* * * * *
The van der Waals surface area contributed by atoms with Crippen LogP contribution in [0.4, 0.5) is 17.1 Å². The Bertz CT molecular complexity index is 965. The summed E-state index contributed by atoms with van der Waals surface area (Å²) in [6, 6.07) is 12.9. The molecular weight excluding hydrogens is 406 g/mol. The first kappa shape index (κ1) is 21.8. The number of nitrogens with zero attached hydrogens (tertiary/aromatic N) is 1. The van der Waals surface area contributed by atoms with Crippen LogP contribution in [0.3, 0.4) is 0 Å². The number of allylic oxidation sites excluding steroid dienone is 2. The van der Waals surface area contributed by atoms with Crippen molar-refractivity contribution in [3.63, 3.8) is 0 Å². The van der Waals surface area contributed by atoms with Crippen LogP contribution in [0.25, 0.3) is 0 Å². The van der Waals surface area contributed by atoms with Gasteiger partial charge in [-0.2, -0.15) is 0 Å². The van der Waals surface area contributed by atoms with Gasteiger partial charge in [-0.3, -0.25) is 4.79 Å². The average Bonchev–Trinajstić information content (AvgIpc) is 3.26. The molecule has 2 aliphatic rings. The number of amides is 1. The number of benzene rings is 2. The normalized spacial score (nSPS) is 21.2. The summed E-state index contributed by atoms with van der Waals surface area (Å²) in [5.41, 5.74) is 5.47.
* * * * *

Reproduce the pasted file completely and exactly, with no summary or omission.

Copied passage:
The van der Waals surface area contributed by atoms with Crippen LogP contribution in [0.4, 0.5) is 17.1 Å². The Bertz CT molecular complexity index is 965. The summed E-state index contributed by atoms with van der Waals surface area (Å²) in [6, 6.07) is 12.9. The molecular weight excluding hydrogens is 406 g/mol. The first kappa shape index (κ1) is 21.8. The number of nitrogens with zero attached hydrogens (tertiary/aromatic N) is 1. The van der Waals surface area contributed by atoms with Crippen LogP contribution in [0.3, 0.4) is 0 Å². The number of allylic oxidation sites excluding steroid dienone is 2. The van der Waals surface area contributed by atoms with Crippen molar-refractivity contribution in [3.63, 3.8) is 0 Å². The van der Waals surface area contributed by atoms with Crippen LogP contribution in [0.25, 0.3) is 0 Å². The van der Waals surface area contributed by atoms with Gasteiger partial charge in [-0.2, -0.15) is 0 Å². The van der Waals surface area contributed by atoms with Gasteiger partial charge in [-0.3, -0.25) is 4.79 Å². The average Bonchev–Trinajstić information content (AvgIpc) is 3.26. The molecule has 2 aliphatic rings. The number of amides is 1. The number of benzene rings is 2. The normalized spacial score (nSPS) is 21.2. The summed E-state index contributed by atoms with van der Waals surface area (Å²) in [5.41, 5.74) is 5.47.